Sadie Lioness arrived at the Animal Park at the Conservators Center with three companions – Mufasa Lion, Kiara Lioness, and Ugmo Lioness – all of whom were originally part of a large number of big cats living at a breeding facility in Ohio.
Sadie was a remarkably large lioness with an astonishingly big head and mouth, and a gait reminiscent of a bulldog. But it did not take long to realize that far from being intimidating, Sadie was incredibly gentle and affectionate.
Sadie constantly asked for attention from her devoted caretakers. She particularly loved chin and cheek rubs, and she often pressed the top of her head into her enclosure wall to allow for the best possible ear and scalp massages. She was always reliable to start a good “oofing,” and the other lions often followed her lead to thrill us with an entire compound chorus.
Sadie was diagnosed with terminal cancer in August of 2012, and showed few signs of her illness for many months. She passed away peacefully with her pridemates looking on and surrounded by her human friends on January 6, 2013.
Sadie was adored by Mufasa and doted on by Ugmo. She was truly a marvelous lion.
It’s difficult to lose one of the animals we love, and it’s especially challenging to say goodbye to one with such an oversized personality. We know Sadie left a huge impact on visitors, volunteers, and interns during her time with us, and it brings us enormous solace to know that she will be remembered by many.
When Serabi Lioness arrived at the Animal Park at the Conservators Center from a neglectful situation, she and her pridemates were scarred, scraped, and bruised. Despite her tumultuous beginnings, Serabi quickly recognized that her new home was one where she would be protected and cared for, and she transformed into a beautiful and dignified (yet occasionally goofy) lady.
The relationship between Serabi and her first love, Sam Lion, was stunning. His affection for her was truly striking, especially when considering what a gruff and macho lion he was. When it came to Serabi, he was tender hearted and attentive—and he ensured that she ruled the pride.
When Sam passed away, it was clear that Serabi mourned deeply for him. We were very concerned about how the pride’s dynamics would work moving forward. Over time, we integrated Matthai Lion into the pride, a transition that was smooth and beneficial to each lion. While Matthai could never fully replace Serabi’s first love, she quickly became attached to him and the two were rarely found apart.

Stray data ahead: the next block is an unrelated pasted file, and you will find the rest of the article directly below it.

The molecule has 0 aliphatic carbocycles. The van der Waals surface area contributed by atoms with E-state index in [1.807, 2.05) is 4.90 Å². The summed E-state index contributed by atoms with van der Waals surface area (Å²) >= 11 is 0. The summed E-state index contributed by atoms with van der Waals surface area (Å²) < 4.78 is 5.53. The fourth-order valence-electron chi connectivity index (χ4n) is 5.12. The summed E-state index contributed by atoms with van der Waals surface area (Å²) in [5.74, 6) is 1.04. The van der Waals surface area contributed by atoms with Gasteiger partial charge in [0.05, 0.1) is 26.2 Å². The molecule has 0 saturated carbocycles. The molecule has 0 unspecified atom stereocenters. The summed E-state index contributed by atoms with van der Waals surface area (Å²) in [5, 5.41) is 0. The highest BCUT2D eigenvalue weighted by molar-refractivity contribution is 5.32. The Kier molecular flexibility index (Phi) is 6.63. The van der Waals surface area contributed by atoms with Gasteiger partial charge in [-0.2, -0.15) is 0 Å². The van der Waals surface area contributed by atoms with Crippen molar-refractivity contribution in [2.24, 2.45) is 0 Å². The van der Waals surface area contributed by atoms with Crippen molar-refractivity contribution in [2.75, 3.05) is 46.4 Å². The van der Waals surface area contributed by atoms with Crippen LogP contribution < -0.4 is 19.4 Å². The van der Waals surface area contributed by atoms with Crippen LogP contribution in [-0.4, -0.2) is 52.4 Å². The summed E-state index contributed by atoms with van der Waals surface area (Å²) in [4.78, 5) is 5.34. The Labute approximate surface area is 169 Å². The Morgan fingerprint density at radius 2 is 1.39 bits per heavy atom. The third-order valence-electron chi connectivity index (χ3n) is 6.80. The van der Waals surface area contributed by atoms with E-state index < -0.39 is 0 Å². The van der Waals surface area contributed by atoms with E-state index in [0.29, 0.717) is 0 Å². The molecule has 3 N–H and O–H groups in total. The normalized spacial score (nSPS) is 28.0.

Because of her deep bond with her males and her preference for spending the majority of her time with them, Serabi often seemed more aloof than our other lionesses. She carried herself with great dignity, pausing occasionally for the silly moments when she would lick and knead the air, actions induced by Matthai’s tender grooming. She epitomized the title of Queen, both in her carriage and in her position as head of the pride.
Our resident “Fabio,” Ra was an absolutely gorgeous lion with a long, flowing mane that ripples in the breeze as he perches on top of his platform tower surveying the compound.
Ra and his siblings, Thomas, Adeena, and Willow, were born at the Animal Park at the Conservators Center after their parents and 12 other lions and tigers were rescued from a breeding facility in Ohio that was finally closed after receiving citations for more than 900 violations of the animal welfare act. All four cubs were snowy white at birth and looked more than a little bit like lambs, but their coloration changed to the normal sandy brown as they grew. Ra lived with his brother Thomas, as a coalition, until we lost Thomas to acute illness (October, 2016.)
One Halloween our decorations included a life-sized witch mannequin (nicknamed “Aggie the Haggie”) who was introduced to many of the animals as a form of enrichment. Ra was fascinated by this strange creature and spent quite a long time examining her through the fence. Ra also loved anything mechanical, and closely followed the activity of our tractor and lawn mowers as well as any planes or helicopters that fly overhead.
Text written by the Animal Park at the Conservators Center.